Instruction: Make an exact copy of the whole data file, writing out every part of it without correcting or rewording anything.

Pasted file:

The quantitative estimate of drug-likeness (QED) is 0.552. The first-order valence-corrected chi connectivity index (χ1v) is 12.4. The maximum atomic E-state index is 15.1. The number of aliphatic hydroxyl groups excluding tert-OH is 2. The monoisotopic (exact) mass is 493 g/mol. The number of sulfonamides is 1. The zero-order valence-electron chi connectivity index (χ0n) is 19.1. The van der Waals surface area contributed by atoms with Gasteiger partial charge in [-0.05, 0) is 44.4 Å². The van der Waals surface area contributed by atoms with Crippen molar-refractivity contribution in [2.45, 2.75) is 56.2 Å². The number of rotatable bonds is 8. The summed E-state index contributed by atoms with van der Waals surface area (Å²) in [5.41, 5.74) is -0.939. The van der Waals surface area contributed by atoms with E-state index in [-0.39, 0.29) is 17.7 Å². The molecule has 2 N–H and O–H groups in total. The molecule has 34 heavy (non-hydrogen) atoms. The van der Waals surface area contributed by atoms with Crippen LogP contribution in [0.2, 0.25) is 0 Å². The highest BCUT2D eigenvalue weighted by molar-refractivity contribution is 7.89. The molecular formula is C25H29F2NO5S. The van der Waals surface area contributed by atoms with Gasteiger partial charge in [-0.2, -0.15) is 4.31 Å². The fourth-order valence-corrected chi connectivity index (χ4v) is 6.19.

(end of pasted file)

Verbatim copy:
The quantitative estimate of drug-likeness (QED) is 0.552. The first-order valence-corrected chi connectivity index (χ1v) is 12.4. The maximum atomic E-state index is 15.1. The number of aliphatic hydroxyl groups excluding tert-OH is 2. The monoisotopic (exact) mass is 493 g/mol. The number of sulfonamides is 1. The zero-order valence-electron chi connectivity index (χ0n) is 19.1. The van der Waals surface area contributed by atoms with Gasteiger partial charge in [-0.05, 0) is 44.4 Å². The van der Waals surface area contributed by atoms with Crippen molar-refractivity contribution in [2.45, 2.75) is 56.2 Å². The number of rotatable bonds is 8. The summed E-state index contributed by atoms with van der Waals surface area (Å²) in [5.41, 5.74) is -0.939. The van der Waals surface area contributed by atoms with E-state index in [-0.39, 0.29) is 17.7 Å². The molecule has 2 N–H and O–H groups in total. The molecule has 34 heavy (non-hydrogen) atoms. The van der Waals surface area contributed by atoms with Crippen LogP contribution in [0.2, 0.25) is 0 Å². The highest BCUT2D eigenvalue weighted by molar-refractivity contribution is 7.89. The molecular formula is C25H29F2NO5S. The van der Waals surface area contributed by atoms with Gasteiger partial charge in [-0.2, -0.15) is 4.31 Å². The fourth-order valence-corrected chi connectivity index (χ4v) is 6.19.